Fuel mix disclosure is required under European legislation and the CRU has the role to ensure that suppliers provide reliable information on customer bills and other promotional material. It is the role of the Single Electricity Market Operator (the SEMO) to administer and calculate the fuel mix figures from the information provided by the electricity suppliers. The Fuel Mix Disclosure Information Paper is published once a year by the Commission for Regulation of Utilities (CRU).
The fuel mix of suppliers and associated environmental impact information (emissions) is calculated for the period from January to December by the SEMO in accordance with the SEM Committee’s decisions. This calculation is completed at the end of the second quarter of each year.
The CRU is required to ensure that all suppliers provide reliable information on bills and promotional materials sent to customers regarding the contribution of each energy source to the overall fuel mix of the supplier concerned and the associated environmental impacts in the preceding year.
Guarantee of Origin (GO)
A Guarantee of Origin (GO) certificate is an instrument defined in European legislation that certifies that electricity generated is from renewable energy sources. The GO guarantees that one MWh of electricity has been produced from renewable energy sources. Electricity suppliers buy GOs to certify that their electricity demand is covered by certified renewable sources. A GO is a "green label" which ensures that one MWh of electricity has been produced from renewable energy sources and when customer buys power which has been certified with GOs, the customer has a guarantee that the electricity is from renewable sources.
In Ireland, SEMO is a member of the Association of Issuing Bodies (AIB) since May 2015. AIB is a European body that provides a standardised system for European Energy Certificate System - "EECS" and GOs are part of this European certification system. In Ireland, SEMO is the body that issues GOs to generators.
Guarantees of Origin are electronic certificates issued for energy generated from renewable sources and are issued to renewable generators that are not in support schemes (such as the PSO in Ireland) per MWh of generation. These are tradeable instruments and do not need to follow the flow of energy. Guarantees of Origin Certificates are traded at a European level. The AIB operates a hub where such certificates can be traded between countries. Suppliers can purchase Guarantees of Origin certificates to use as proof of the share or quantity of energy from renewable sources in their Fuel Mix. Guarantees of Origin are both imported and exported between Ireland and the rest of Europe.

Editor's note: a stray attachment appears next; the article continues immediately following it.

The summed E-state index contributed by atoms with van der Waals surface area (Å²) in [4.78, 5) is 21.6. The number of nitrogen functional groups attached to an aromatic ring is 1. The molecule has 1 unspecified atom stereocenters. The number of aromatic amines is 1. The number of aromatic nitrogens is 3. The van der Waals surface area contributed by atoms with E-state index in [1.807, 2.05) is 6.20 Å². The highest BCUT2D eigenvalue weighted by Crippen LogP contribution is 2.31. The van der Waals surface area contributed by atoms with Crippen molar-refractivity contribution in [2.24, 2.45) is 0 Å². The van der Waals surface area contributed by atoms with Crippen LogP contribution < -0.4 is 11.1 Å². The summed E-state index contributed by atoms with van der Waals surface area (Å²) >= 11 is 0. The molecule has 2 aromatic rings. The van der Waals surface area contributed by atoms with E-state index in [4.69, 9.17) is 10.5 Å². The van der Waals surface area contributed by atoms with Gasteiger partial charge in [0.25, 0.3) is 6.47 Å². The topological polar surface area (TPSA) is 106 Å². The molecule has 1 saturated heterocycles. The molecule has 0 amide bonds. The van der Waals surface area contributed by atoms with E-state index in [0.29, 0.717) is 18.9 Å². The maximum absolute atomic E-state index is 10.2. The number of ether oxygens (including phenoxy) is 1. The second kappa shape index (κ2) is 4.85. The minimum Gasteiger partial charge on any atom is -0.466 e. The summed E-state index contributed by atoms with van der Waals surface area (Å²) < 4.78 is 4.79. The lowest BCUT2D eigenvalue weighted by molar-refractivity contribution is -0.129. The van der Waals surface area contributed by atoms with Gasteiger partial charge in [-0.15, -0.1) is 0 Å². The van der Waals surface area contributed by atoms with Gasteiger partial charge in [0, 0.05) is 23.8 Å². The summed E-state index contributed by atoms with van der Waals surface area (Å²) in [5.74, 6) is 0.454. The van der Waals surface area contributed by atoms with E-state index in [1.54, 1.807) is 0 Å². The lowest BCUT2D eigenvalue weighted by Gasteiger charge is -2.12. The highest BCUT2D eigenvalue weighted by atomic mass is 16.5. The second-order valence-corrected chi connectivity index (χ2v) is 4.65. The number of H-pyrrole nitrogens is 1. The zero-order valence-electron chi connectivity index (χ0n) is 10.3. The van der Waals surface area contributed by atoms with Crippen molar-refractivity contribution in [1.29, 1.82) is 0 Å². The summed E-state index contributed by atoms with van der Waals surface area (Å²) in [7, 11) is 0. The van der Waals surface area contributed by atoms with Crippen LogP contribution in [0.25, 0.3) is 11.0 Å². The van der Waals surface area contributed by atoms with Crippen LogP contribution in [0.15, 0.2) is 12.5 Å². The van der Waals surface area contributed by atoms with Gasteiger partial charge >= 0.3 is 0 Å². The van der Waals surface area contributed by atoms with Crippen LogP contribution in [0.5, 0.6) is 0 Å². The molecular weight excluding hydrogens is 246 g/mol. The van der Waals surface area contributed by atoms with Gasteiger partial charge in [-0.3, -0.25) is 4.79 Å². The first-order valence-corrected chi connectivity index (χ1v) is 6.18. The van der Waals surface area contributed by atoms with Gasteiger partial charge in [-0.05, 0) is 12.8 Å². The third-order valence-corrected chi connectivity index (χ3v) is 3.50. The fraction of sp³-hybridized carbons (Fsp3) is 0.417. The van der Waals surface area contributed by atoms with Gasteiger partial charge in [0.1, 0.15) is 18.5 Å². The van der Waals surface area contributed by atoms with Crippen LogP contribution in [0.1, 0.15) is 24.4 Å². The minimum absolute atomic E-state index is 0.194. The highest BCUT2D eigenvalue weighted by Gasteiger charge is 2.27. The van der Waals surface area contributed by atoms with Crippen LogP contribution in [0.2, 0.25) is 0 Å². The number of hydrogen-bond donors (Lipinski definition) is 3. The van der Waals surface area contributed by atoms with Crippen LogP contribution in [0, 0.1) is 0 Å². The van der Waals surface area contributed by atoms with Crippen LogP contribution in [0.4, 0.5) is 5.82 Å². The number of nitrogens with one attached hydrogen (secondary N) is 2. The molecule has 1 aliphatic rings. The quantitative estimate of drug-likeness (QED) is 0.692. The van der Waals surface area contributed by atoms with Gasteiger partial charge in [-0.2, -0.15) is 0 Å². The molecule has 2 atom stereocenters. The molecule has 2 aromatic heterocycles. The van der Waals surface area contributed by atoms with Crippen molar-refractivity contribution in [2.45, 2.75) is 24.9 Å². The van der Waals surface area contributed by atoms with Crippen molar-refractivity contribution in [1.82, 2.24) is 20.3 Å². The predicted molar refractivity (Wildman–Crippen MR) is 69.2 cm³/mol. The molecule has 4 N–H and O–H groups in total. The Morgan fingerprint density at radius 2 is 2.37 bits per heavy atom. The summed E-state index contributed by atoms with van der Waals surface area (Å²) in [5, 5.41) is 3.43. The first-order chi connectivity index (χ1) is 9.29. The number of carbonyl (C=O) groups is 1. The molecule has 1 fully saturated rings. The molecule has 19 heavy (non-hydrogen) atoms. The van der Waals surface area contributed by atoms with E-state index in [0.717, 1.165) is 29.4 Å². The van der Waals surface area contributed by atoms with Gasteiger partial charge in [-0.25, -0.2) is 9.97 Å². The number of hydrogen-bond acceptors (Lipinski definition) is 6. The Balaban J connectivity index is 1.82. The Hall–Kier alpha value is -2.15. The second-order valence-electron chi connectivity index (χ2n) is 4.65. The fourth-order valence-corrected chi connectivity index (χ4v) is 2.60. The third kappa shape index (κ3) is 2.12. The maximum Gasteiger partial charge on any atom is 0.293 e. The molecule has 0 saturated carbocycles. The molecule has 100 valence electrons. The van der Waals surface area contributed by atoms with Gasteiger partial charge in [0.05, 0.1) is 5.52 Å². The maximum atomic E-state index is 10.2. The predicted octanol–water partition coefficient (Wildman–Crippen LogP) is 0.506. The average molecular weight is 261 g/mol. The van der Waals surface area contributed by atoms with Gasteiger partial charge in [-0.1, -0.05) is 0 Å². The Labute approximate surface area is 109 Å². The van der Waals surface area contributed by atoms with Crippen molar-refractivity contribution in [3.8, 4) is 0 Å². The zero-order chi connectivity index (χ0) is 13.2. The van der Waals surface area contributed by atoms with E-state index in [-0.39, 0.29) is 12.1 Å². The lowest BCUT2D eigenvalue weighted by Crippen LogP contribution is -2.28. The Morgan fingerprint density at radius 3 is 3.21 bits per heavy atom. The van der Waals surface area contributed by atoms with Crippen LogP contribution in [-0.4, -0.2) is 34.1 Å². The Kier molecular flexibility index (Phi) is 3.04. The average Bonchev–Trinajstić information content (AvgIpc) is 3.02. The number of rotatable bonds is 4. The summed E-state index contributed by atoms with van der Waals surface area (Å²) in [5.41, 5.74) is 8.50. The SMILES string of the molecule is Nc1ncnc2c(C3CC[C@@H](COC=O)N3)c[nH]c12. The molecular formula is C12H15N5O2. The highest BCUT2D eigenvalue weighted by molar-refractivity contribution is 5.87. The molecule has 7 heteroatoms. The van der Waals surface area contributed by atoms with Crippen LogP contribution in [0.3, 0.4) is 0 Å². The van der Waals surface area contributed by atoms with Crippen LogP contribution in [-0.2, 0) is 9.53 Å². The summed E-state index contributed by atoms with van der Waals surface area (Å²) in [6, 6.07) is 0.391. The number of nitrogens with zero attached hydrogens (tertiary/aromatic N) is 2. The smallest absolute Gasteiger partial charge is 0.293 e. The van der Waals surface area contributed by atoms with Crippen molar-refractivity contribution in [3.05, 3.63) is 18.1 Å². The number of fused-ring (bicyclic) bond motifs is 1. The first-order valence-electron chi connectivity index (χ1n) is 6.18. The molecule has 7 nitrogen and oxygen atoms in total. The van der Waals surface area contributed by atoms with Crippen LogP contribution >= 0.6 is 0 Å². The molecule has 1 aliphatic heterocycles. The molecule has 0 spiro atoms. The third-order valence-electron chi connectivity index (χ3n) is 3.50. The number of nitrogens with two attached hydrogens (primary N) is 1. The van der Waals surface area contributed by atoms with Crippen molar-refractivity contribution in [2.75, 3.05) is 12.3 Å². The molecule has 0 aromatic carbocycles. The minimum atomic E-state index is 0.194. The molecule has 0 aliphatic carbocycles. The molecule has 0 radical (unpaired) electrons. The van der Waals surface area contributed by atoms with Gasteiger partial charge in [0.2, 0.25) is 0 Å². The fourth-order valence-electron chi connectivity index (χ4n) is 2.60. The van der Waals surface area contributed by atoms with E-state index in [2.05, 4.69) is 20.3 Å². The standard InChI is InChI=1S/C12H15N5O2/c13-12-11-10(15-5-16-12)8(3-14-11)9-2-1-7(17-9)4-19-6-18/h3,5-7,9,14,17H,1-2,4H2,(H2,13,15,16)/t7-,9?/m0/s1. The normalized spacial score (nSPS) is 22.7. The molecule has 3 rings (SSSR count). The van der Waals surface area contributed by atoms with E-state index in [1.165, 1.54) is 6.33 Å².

Renewable generators that are signed up to the Guarantees of Origin scheme are issued GOs per MWh of generation which can then be transferred to suppliers to use in their fuel mix disclosure. Each year, suppliers submit a fuel mix declaration form to the Single Electricity Market Operator (SEMO), which performs the fuel mix calculation on behalf of the Regulatory Authorities. This declaration outlines all of a supplier’s claims on electricity, broken down into Guarantees of Origin held by the supplier on SEMO’s registry, Renewable Energy Guarantees of Origin (which are held on Ofgem’s registry) and the attributes of specific generators, some of which may be supported by the Public Service Obligation levy. A Supplier can also include non-renewable Generator Attributes in its fuel mix declaration.
Public Service Obligation (PSO)
The Public Service Obligation Levy, or PSO Levy, is collected from all electricity customers in Ireland through their energy bills. It covers various subsidy schemes designed by the Irish Government to support its national policy objectives related to renewable energy and indigenous fuels for Ireland.
The proceeds of the levy are used to contribute to the additional costs incurred by PSO-supported electricity generation which are not recovered in the electricity market, typically via contracts that suppliers have in place with electricity generators.
The CRU’s role is to calculate the PSO levy in accordance with Government policy and to help ensure that the scheme is administered appropriately and efficiently.
The Renewable Energy Feed in Tariff (REFIT) schemes/supports are funded by the Public Service Obligation (PSO) which is paid for by all electricity consumers. The REFIT schemes have been designed to incentivise the development of renewable electricity generation in order to ensure Ireland meets its goal of 40% of electricity coming from renewable sources by 2020. More information on government support mechanisms for renewable electricity can be found on the DCCAE Website.
CER/17/241 – PSO Levy 2017/18
CER/08/236 – Calculation of the R-factor in determining the Public Service Obligation Levy
CER/08/153 – Arrangements for the Public Service Obligation Levy
CER/03/013 – PSO Invoicing and Collection Procedures
For further information or queries relating the electricity Public Service Obligation Levy (PSO), please contact us at email@example.com